Farmington's proposed all-abilities park comes with $13 million price tag

Project would include simulated natural topography, variety of equipment

Mike Easterling
Farmington Daily Times
  • The presentation was delivered by Greg Miller of MRWM Landscape Architects of Albuquerque.
  • The park would be designed to provide universal accessibility and all-inclusive amenities for play, therapy and fitness.
  • City officials have described it as the first project of its kind in San Juan County.

FARMINGTON − Members of the Farmington City Council and the public got their first in-depth look at the city's proposed all-abilities park during the council's July 12 meeting, and they learned the cost of the project would be significant.

During a 30-minute presentation by Greg Miller − a principal at MRWM Landscape Architects, the Albuquerque-based firm that has been hired by the city to come up with a design for the park − it was revealed that the preliminary cost estimate for the project is $13 million. The priciest elements of the plan are $2.2 million for landscaping and irrigation, $2.1 million for hardscape, $1.8 million for the planned renovation of the existing former library on the site, and another $1.8 million for the park's play equipment and surfacing.

"This is not an inexpensive endeavor," Miller acknowledged during his presentation. "It's something that does set a pretty high bar."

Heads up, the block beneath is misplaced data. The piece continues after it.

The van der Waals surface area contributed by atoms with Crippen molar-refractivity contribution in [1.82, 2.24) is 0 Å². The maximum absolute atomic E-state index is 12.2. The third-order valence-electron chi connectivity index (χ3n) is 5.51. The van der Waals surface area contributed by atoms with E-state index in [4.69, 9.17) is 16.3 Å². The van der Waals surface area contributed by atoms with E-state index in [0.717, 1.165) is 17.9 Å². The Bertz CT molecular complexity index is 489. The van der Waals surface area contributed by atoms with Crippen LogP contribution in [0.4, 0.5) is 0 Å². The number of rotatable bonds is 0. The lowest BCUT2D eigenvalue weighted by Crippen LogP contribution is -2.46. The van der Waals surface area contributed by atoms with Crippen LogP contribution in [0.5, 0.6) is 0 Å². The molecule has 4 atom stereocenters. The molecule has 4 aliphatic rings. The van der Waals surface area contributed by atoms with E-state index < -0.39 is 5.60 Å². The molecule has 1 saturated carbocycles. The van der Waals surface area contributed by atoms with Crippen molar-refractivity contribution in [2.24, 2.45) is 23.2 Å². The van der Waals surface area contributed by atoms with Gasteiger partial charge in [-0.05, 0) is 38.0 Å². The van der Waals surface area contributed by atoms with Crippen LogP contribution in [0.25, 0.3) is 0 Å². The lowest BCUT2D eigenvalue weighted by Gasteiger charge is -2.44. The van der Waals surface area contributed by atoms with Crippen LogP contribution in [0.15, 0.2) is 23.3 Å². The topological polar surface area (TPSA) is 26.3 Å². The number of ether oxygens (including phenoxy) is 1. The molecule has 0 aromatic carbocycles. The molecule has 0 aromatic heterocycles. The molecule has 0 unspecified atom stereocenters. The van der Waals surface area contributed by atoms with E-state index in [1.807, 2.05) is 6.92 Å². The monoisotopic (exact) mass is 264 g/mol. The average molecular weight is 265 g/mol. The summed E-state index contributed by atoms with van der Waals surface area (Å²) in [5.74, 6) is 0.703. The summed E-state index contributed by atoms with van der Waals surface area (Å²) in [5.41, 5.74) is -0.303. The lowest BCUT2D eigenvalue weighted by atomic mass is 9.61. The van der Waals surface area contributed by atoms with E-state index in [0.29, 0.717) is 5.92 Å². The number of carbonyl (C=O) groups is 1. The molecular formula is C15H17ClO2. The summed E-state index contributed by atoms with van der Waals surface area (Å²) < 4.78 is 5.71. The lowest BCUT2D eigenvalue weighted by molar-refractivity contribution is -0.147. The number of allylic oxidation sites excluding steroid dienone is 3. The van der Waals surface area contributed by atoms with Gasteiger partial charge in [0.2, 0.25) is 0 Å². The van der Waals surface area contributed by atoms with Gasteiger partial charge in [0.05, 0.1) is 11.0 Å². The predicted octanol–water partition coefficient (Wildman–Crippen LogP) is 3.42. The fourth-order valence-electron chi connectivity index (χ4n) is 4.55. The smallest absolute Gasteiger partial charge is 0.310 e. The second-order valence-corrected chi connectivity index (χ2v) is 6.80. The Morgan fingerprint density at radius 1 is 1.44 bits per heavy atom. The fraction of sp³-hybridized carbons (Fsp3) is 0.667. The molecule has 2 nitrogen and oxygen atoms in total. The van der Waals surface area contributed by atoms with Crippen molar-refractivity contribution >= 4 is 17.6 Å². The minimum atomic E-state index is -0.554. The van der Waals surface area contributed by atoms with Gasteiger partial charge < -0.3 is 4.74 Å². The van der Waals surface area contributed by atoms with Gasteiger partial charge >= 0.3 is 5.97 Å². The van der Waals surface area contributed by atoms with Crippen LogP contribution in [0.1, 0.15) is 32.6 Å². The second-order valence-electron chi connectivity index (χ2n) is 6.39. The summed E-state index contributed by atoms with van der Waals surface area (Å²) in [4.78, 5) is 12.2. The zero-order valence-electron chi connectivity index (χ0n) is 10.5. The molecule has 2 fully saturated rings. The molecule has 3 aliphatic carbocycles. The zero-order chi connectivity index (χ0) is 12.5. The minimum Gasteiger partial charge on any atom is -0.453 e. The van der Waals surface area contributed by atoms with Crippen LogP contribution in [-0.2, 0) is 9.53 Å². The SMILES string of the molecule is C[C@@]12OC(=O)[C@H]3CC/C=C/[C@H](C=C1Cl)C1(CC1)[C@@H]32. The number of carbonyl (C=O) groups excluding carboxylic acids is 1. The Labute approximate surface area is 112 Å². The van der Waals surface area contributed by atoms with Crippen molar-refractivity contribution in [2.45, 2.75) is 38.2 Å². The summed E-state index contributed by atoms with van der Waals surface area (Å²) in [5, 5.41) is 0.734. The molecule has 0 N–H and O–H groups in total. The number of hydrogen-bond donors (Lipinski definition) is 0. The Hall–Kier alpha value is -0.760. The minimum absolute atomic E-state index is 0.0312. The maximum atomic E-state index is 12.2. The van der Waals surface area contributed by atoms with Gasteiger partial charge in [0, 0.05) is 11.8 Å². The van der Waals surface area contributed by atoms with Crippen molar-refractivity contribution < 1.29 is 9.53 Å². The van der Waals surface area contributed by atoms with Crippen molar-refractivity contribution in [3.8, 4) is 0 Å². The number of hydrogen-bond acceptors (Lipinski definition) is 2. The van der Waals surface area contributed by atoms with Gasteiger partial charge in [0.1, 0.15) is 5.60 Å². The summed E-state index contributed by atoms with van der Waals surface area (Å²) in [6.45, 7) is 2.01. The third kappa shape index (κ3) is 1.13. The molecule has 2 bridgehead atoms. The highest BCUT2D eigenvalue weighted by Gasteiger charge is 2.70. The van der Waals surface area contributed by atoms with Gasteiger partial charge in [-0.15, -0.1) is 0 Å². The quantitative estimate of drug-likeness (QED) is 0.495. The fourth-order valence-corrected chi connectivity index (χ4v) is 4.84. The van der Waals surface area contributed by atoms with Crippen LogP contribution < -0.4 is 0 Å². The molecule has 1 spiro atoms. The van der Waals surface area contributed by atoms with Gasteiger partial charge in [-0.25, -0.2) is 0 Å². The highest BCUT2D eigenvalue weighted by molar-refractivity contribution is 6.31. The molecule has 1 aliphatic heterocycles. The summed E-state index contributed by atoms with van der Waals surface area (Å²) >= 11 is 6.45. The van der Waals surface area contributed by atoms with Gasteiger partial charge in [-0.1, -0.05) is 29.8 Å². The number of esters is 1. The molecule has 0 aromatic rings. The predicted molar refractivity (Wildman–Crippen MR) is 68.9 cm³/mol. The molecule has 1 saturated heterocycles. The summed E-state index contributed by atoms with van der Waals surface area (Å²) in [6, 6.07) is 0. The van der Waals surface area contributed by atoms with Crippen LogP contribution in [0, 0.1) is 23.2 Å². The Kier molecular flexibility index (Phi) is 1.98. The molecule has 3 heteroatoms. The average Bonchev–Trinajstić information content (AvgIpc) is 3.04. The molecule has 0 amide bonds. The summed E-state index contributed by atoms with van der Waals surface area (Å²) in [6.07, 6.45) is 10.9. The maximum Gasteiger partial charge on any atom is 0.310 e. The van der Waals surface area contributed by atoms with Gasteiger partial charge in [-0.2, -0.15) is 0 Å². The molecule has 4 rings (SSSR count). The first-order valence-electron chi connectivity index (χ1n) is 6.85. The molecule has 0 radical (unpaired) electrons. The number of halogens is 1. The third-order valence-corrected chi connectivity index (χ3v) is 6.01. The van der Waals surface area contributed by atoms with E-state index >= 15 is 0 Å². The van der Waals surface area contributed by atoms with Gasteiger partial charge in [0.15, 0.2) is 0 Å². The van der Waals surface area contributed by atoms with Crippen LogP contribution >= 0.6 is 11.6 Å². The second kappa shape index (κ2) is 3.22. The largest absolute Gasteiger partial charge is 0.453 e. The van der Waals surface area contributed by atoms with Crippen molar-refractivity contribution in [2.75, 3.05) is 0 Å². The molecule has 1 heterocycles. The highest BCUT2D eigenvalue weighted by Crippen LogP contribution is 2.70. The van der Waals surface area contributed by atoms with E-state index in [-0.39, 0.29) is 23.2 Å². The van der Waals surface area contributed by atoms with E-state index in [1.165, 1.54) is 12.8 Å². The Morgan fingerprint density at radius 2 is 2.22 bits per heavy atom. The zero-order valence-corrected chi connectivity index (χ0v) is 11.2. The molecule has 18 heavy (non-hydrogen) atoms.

Greg Miller of MRWM Landscape Architects, shown here addressing the crowd during a May 11 public meeting at the Farmington Civic Center, says the city's proposed all-abilities park carries an estimated cost of $13 million.

The park would be designed to provide universal accessibility and all-inclusive amenities for play, therapy and fitness. City officials have described it as the first project of its kind in San Juan County and originally estimated its price tag at $10 million.

The cost estimates added a somewhat-sobering tone to what was otherwise an upbeat meeting, with members of the council and public expressing considerable excitement about the design of the proposed park, which would be located on the site of the former Tibbetts Middle School at 317 E. Apache St.

Shana Reeves, the director of the city's parks, recreation and cultural affairs department, said many people have had a jaw-dropping response to the preliminary designs and noted that plans for the project have evolved considerably since the idea was proposed four years ago.

Mayor Nate Duckett described the design as "mind blowing" and said he thought the park could be a catalyst that would lead to increased investment in the city.

Nate Duckett

"I look at this, and I see a dream," he said.

Duckett said it gave him chills to think of having such a park in the middle of Farmington. He confessed to having sizable concerns not just about the cost of building the park, but maintaining it.

Nevertheless, he took an optimistic approach to getting it built.

"I bet we could find this money pretty quick in the private sector to make this happen," he said. " … I love everything you just showed me."